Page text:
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Written pole motors

Discussion in 'Electrical Engineering' started by Dean Hoffman, Jun 8, 2010.

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  1. Dean Hoffman

    Dean Hoffman Guest

    This U.S. company says they can make larger single phase motors up
    to 75 horsepower. I was wondering about the good and bad points of
    this. http://tinyurl.com/24c92bs

    Thanks.
     
  2. Guest

    Guest Guest

    IF claims are as stated.
    How does the stator adapt to the necessary conditions without some sort of
    feedback control? It appears to be a variation of previously existing PM
    motor technology.
    It may be very good but, surely, on the basis of the reference- there is no
    more than PR handwaving.
     
  3. daestrom

    daestrom Guest

    Just looking at the numbers in the table under 'Benefits of Technology'
    (page 3), there are some discrepancies. For the conventional 3-phase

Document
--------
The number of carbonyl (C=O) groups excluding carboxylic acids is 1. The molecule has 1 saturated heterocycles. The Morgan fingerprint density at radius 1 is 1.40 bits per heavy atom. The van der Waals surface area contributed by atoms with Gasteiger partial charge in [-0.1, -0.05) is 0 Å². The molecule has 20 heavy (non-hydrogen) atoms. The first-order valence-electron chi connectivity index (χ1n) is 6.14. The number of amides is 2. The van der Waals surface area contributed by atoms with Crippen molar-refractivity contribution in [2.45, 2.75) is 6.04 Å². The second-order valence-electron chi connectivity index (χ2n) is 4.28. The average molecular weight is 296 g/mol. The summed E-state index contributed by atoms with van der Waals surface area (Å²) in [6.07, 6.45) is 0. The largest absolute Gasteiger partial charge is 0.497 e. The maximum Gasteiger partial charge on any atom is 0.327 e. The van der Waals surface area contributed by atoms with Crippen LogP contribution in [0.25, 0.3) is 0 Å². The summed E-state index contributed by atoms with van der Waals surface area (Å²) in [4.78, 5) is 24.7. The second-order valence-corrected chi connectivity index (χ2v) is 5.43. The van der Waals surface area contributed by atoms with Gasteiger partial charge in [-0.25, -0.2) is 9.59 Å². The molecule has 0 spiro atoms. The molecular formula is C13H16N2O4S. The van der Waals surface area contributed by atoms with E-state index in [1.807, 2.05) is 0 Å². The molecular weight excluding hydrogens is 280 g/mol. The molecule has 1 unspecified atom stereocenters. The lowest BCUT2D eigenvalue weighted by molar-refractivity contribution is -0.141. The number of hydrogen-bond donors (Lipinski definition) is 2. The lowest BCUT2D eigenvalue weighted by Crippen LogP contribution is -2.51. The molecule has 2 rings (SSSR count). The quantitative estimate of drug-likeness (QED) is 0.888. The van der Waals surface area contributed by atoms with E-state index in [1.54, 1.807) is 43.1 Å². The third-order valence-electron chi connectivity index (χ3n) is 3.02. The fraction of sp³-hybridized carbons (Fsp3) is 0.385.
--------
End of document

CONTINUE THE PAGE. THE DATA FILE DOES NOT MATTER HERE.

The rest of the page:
motor, the power doesn't work out right for a 0.85 power factor. Nor
    does the stated kVA.

    If the technology's valid, I can see a niche market were you need a
    low-starting current motor. But it seems like the added complexity
    would result in a higher price for 'average installations'.

    daestrom
     
  4. James Sweet

    James Sweet Guest


    On the surface this sounds a lot like the old repulsion-induction
    motors. Wasn't low starting current one of the big advantages of those?
     
  5. I have been involved in testing some of these as well as applying them in
    the field. They do work. The downside? More expensive, more complicated.

    Charles Perry P.E.
     
  6. Dean Hoffman

    Dean Hoffman Guest

    Can one make any educated guesses about durability? I was
    thinking of the irrigation application mentioned by John Gilmer.
    Irrigation well motors generally sit outside. They are usually in the
    50 to 75 hp. range in my area. They get hit by blowing dirt, crop
    dust, precipitation, and whatever else the wind can carry. Lightning,
    and air temperatures ranging from about -20ºF to over 100ºF are part of
    the deal.

    Thanks

    Dean
     
  7. I know of units that have been in the field for over 10 years. I have not
    heard of any reliability issues.

    Charles Perry P.E.
     
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